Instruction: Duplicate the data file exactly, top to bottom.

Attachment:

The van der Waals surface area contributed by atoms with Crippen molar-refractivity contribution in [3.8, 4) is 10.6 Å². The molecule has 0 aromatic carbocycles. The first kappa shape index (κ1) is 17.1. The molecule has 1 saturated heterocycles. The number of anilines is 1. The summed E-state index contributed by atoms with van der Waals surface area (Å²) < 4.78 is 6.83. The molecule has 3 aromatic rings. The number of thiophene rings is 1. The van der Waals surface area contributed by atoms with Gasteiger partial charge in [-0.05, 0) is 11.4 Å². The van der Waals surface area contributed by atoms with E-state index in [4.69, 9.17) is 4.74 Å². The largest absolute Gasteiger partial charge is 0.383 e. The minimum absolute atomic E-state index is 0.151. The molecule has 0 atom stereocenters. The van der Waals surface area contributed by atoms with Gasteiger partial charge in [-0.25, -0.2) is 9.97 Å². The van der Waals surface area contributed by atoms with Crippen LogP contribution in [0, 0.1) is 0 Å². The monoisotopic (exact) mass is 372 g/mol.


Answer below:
The van der Waals surface area contributed by atoms with Crippen molar-refractivity contribution in [3.8, 4) is 10.6 Å². The molecule has 0 aromatic carbocycles. The first kappa shape index (κ1) is 17.1. The molecule has 1 saturated heterocycles. The number of anilines is 1. The summed E-state index contributed by atoms with van der Waals surface area (Å²) < 4.78 is 6.83. The molecule has 3 aromatic rings. The number of thiophene rings is 1. The van der Waals surface area contributed by atoms with Gasteiger partial charge in [-0.05, 0) is 11.4 Å². The van der Waals surface area contributed by atoms with E-state index in [4.69, 9.17) is 4.74 Å². The largest absolute Gasteiger partial charge is 0.383 e. The minimum absolute atomic E-state index is 0.151. The molecule has 0 atom stereocenters. The van der Waals surface area contributed by atoms with Gasteiger partial charge in [-0.25, -0.2) is 9.97 Å². The van der Waals surface area contributed by atoms with Crippen LogP contribution in [0, 0.1) is 0 Å². The monoisotopic (exact) mass is 372 g/mol.